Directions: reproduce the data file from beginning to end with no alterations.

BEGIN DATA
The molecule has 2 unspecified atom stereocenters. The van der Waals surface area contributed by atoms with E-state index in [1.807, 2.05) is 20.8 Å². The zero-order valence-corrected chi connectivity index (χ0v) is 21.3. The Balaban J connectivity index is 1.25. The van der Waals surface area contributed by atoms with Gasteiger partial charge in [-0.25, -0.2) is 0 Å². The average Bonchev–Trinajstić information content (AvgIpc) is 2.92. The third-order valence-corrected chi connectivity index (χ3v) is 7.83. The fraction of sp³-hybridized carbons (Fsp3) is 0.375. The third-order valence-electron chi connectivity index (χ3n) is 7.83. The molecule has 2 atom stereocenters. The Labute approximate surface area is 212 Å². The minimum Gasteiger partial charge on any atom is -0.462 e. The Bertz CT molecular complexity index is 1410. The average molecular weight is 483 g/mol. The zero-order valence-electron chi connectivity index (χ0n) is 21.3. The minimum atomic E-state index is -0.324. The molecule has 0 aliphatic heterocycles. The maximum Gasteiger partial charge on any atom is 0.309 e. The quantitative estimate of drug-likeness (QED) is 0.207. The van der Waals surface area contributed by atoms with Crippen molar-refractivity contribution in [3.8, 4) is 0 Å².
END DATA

The molecule has 2 unspecified atom stereocenters. The van der Waals surface area contributed by atoms with E-state index in [1.807, 2.05) is 20.8 Å². The zero-order valence-corrected chi connectivity index (χ0v) is 21.3. The Balaban J connectivity index is 1.25. The van der Waals surface area contributed by atoms with Gasteiger partial charge in [-0.25, -0.2) is 0 Å². The average Bonchev–Trinajstić information content (AvgIpc) is 2.92. The third-order valence-corrected chi connectivity index (χ3v) is 7.83. The fraction of sp³-hybridized carbons (Fsp3) is 0.375. The third-order valence-electron chi connectivity index (χ3n) is 7.83. The molecule has 2 atom stereocenters. The Labute approximate surface area is 212 Å². The minimum Gasteiger partial charge on any atom is -0.462 e. The Bertz CT molecular complexity index is 1410. The average molecular weight is 483 g/mol. The zero-order valence-electron chi connectivity index (χ0n) is 21.3. The minimum atomic E-state index is -0.324. The molecule has 0 aliphatic heterocycles. The maximum Gasteiger partial charge on any atom is 0.309 e. The quantitative estimate of drug-likeness (QED) is 0.207. The van der Waals surface area contributed by atoms with Crippen molar-refractivity contribution in [3.8, 4) is 0 Å².